Navigating payer contracts can be challenging for any healthcare provider. While many have in-house departments to handle them, many other structures opt for hiring healthcare consulting firms that can offer experience-backed reliability. Whether you are part of the first or the second group, this article will give you a broad idea of how to approach them.
Payer Contracts 101
A payer (also spelled “payor”), as its name indicates, is a person or entity that makes payments. In the healthcare industry, this means organizations like medical insurance companies, Medicare or Medicaid. When healthcare providers set up their businesses, they engage with these organizations and enter into contracts to systematize their revenue incomes. Both sides face challenges, and in this article, we’ll focus on those encountered by the providers.
When entering into a contract with a payer, you should take the following into consideration:
Identify Your Costs
Make sure to plan ahead and make a financial plan where you include projected costs both for the business and for your personal life. This way, you can compare them with the potential reimbursements and determine whether that payer is going to provide what you need to be financially sustainable.
Do Your Research
Every payer has their own set of policies, terms and conditions. Although it takes time and dedication, be sure to thoroughly read the paperwork and acquaint yourself with them. It is easy to believe that there isn’t much difference between one and the other, but nothing could be further from the truth. On top of that, it is good exercise to become acquainted with the jargon, as it can be confusing.
Stay Up to Date with Fee Schedules
Medicare and Medicaid fee schedules are available for any physician and healthcare provider to access. However, in the case of private medical insurance companies, these might be mentioned in the contracts. In that case, you can use Medicare and Medicaid fees as a guide to learn what is fair compensation.
Define the Credentialing System
When negotiating payer contracts, make it a point to discuss and agree on an optimized credentialing system. The sooner your providers get their credentials, the sooner they can issue the invoices to the payer. This is essential to a healthy revenue system for your practice. Therefore, it is important to let your representative know that this is going to impact the contract.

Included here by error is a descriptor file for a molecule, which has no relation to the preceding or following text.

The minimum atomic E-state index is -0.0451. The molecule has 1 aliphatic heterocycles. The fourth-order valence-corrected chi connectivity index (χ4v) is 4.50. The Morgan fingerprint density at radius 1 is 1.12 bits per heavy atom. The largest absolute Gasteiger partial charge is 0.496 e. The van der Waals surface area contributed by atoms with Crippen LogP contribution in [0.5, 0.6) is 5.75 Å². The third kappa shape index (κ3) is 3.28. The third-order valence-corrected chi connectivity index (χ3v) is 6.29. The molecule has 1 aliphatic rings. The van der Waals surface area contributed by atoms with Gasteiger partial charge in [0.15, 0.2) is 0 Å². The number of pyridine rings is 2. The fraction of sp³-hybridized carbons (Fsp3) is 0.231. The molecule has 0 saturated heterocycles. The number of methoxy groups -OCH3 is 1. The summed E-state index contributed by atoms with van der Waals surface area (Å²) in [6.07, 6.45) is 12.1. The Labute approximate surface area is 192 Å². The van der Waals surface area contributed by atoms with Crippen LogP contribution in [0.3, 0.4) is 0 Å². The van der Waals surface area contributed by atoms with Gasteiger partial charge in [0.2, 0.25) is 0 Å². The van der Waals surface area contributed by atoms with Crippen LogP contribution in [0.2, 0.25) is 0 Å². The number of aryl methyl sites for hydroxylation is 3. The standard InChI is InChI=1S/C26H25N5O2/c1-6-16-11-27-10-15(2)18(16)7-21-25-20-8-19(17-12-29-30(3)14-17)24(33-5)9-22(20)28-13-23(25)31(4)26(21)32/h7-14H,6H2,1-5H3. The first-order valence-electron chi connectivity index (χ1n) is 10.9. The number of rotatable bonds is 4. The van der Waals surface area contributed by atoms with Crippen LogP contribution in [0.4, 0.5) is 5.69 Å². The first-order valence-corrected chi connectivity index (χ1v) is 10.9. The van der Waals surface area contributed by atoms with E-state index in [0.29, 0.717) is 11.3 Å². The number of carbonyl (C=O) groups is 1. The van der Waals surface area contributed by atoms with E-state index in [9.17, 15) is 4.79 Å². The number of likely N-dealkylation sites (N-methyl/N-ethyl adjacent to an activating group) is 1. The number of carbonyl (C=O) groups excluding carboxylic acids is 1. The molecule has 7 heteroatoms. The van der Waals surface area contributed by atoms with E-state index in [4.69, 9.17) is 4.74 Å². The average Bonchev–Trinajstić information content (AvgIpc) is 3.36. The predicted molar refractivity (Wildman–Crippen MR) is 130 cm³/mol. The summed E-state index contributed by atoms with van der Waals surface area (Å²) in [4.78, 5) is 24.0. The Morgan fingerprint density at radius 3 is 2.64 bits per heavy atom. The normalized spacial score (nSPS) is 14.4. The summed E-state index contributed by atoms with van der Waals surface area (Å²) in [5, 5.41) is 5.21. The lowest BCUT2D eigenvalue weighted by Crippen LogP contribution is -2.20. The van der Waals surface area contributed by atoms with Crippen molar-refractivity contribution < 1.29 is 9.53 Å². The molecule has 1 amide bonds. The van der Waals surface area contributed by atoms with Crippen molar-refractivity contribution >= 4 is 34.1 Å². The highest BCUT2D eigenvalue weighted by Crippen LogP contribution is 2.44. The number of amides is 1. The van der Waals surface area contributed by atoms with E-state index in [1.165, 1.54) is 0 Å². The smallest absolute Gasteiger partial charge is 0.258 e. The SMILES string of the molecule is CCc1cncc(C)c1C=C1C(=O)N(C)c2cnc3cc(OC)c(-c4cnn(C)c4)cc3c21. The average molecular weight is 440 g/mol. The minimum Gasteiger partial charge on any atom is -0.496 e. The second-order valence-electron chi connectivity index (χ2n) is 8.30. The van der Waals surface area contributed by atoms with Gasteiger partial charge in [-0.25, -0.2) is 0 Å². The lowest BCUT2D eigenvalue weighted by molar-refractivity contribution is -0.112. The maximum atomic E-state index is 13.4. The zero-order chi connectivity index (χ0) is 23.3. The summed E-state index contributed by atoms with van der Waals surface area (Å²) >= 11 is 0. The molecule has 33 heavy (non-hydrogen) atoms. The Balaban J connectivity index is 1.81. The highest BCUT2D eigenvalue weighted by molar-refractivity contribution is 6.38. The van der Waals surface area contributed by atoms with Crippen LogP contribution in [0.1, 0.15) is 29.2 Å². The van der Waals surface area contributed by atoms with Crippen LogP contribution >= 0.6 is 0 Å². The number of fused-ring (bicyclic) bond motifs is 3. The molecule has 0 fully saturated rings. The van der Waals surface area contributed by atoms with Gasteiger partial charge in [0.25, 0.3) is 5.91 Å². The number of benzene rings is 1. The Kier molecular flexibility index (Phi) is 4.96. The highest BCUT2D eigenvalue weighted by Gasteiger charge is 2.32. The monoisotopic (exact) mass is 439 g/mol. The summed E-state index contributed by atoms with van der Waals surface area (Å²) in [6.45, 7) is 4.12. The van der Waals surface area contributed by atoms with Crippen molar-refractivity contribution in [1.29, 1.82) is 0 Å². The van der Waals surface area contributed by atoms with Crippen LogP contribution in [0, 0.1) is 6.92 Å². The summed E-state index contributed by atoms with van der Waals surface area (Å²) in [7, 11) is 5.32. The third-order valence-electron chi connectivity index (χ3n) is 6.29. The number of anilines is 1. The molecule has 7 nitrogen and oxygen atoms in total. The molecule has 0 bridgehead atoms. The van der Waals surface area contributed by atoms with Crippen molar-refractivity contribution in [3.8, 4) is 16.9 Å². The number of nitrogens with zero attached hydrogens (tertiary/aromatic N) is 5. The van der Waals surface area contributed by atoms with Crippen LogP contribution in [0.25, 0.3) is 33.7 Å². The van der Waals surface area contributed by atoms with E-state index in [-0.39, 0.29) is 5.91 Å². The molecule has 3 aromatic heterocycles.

You should be mindful that this process might vary depending on the payer, and it can take time and resources. When it comes to credentialing, it is a good idea to partner with experts that can help you navigate or even deal with this process altogether.
Excessive Authorization Requirements in Payer Contracts
Some payers require you to get their prior authorization for apparently everything. This hampers what should otherwise be an organic journey to healing for your patients. Not only does it impact you and your patient’s timeline, but also the practice’s finances. Consequently, it is advisable that you not enter a contract before extensively revising this clause.
Payer Contracts in the Hands of Experts
Admittedly, physicians go to medical school to help people and might not find this aspect of the job as enjoyable. Negotiating payer contracts requires time and effort that takes away from that same time and effort spent on patients.
For those who are less keen on the administrative side, consulting experts like Peregrine Healthcare make the ideal partner. Our in-depth knowledge of payer contracts makes it so that you can focus on your patients with the peace of mind that your practice is in the best hands.
Learn more about our customized contracting solutions here.